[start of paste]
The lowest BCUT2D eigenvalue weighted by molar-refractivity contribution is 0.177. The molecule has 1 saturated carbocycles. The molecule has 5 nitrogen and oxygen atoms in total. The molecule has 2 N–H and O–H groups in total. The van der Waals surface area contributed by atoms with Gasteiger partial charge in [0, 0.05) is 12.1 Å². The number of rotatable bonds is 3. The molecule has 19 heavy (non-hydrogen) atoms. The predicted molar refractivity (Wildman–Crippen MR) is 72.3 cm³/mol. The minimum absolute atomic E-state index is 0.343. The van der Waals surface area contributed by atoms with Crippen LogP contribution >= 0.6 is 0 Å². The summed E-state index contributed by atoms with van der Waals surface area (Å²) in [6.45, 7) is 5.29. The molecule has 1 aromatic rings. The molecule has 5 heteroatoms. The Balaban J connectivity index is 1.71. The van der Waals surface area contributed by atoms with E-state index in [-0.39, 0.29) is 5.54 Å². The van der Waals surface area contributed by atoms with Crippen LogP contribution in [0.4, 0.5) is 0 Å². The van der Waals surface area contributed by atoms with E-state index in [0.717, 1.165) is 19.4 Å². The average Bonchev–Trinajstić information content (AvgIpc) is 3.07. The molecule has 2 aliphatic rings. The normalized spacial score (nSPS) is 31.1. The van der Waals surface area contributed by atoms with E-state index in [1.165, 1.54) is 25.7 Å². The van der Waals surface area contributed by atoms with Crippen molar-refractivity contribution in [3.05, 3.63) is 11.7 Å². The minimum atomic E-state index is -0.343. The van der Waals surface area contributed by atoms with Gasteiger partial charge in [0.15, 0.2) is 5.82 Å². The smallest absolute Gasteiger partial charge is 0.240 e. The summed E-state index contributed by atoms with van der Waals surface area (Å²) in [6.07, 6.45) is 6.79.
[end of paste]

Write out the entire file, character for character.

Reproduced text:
The lowest BCUT2D eigenvalue weighted by molar-refractivity contribution is 0.177. The molecule has 1 saturated carbocycles. The molecule has 5 nitrogen and oxygen atoms in total. The molecule has 2 N–H and O–H groups in total. The van der Waals surface area contributed by atoms with Gasteiger partial charge in [0, 0.05) is 12.1 Å². The number of rotatable bonds is 3. The molecule has 19 heavy (non-hydrogen) atoms. The predicted molar refractivity (Wildman–Crippen MR) is 72.3 cm³/mol. The minimum absolute atomic E-state index is 0.343. The van der Waals surface area contributed by atoms with Crippen LogP contribution >= 0.6 is 0 Å². The summed E-state index contributed by atoms with van der Waals surface area (Å²) in [6.45, 7) is 5.29. The molecule has 1 aromatic rings. The molecule has 5 heteroatoms. The Balaban J connectivity index is 1.71. The van der Waals surface area contributed by atoms with E-state index in [-0.39, 0.29) is 5.54 Å². The van der Waals surface area contributed by atoms with Crippen LogP contribution in [0.4, 0.5) is 0 Å². The van der Waals surface area contributed by atoms with E-state index in [0.717, 1.165) is 19.4 Å². The average Bonchev–Trinajstić information content (AvgIpc) is 3.07. The molecule has 2 aliphatic rings. The normalized spacial score (nSPS) is 31.1. The van der Waals surface area contributed by atoms with E-state index in [1.165, 1.54) is 25.7 Å². The van der Waals surface area contributed by atoms with Crippen molar-refractivity contribution in [3.05, 3.63) is 11.7 Å². The minimum atomic E-state index is -0.343. The van der Waals surface area contributed by atoms with Gasteiger partial charge in [0.15, 0.2) is 5.82 Å². The smallest absolute Gasteiger partial charge is 0.240 e. The summed E-state index contributed by atoms with van der Waals surface area (Å²) in [6.07, 6.45) is 6.79.